A sufficiently porous biomaterial is needed to seed spheroids randomly or into a specific structure. Although spheroids were not widely explored in AF tissue engineering, recent developments expanded the possibilities for spheroid-biomaterial seeding in related areas of musculoskeletal repair. In bone tissue engineering, foaming/freeze-drying techniques were used to produce scaffold microporosity that promoted spheroid penetration into the scaffold and fixed them in place [17][39]. Spheroids were also generated in situ in a novel porous PLGA/CS scaffold obtained after lyophilization. ASC spheroids formed in these scaffolds promoted hyaline cartilage-specific chondrogenesis in vitro and structural/functional regeneration in vivo (rabbit model). This method reproducibly yielded spheroids of smaller sizes (diameter less than 200 μm), which facilitated the penetration of oxygen and nutrients into spheroids [40]. In situ generation of spheroids directly within an implantable scaffold might reduce culture time and lab manipulation, supporting the applicability in clinical AF repair. However, the exact pore size and porosity of scaffolds produced by methods like foaming or lyophilization might be difficult to control.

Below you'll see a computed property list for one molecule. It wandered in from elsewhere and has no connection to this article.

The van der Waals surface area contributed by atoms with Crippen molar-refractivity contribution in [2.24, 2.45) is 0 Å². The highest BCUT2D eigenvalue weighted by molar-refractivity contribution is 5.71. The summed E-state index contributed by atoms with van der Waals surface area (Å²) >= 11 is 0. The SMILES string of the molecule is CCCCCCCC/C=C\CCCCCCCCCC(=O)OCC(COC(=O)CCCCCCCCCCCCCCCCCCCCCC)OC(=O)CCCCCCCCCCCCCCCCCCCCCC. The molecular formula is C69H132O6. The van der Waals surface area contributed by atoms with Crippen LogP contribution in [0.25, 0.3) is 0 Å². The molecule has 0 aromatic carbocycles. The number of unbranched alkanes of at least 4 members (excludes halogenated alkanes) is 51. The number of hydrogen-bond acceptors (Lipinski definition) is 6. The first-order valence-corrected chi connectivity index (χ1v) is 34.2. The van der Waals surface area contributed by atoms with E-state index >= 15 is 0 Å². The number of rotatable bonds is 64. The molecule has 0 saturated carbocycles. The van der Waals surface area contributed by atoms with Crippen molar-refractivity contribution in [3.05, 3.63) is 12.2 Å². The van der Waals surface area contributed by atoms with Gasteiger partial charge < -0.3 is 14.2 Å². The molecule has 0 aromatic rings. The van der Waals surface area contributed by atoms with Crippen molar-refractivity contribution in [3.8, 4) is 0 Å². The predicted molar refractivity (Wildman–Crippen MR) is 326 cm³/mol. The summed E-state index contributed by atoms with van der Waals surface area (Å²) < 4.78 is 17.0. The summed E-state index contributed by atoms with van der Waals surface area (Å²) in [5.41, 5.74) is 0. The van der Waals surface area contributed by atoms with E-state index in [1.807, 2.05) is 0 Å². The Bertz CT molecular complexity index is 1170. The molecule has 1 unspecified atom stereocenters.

3D printing can reproducibly control the internal pore size (50–800 μm), porosity, pore interconnectivity, and mechanical performance of tissue-engineered scaffolds. Huang (2013) used a solid freeform fabrication method to prepare PLGA-CS scaffolds that delayed spheroid spreading in cartilage repair. Their scaffold showed a fully interconnected macroporous structure and controlled geometry, maintained the 3D microenvironment of MSC spheroids, and a showed superior ability to regenerate chondral defects in a rabbit model when combined with spheroids (vs. single cells) [24]. 3D printing also holds promise to generate scaffolds that precisely fit the geometry of interest, allowing for guidance of the spheroid placement into specific shapes and geometries [36]. However, the automated seeding of spheroids onto 3D-printed scaffolds to produce a complex 3D construct has not yet been largely explored [17]. To precisely replicate AF structure using spheroids as building blocks, patterned micro- and nano-structures could be produced, e.g., by an innovative “lockyball” approach, where ASCs were immobilized into solid synthetic microscaffolds (lockyballs) fabricated by two-photon polymerization and designed with hooks and loops to enhance the retention and integration at the implantation site [41].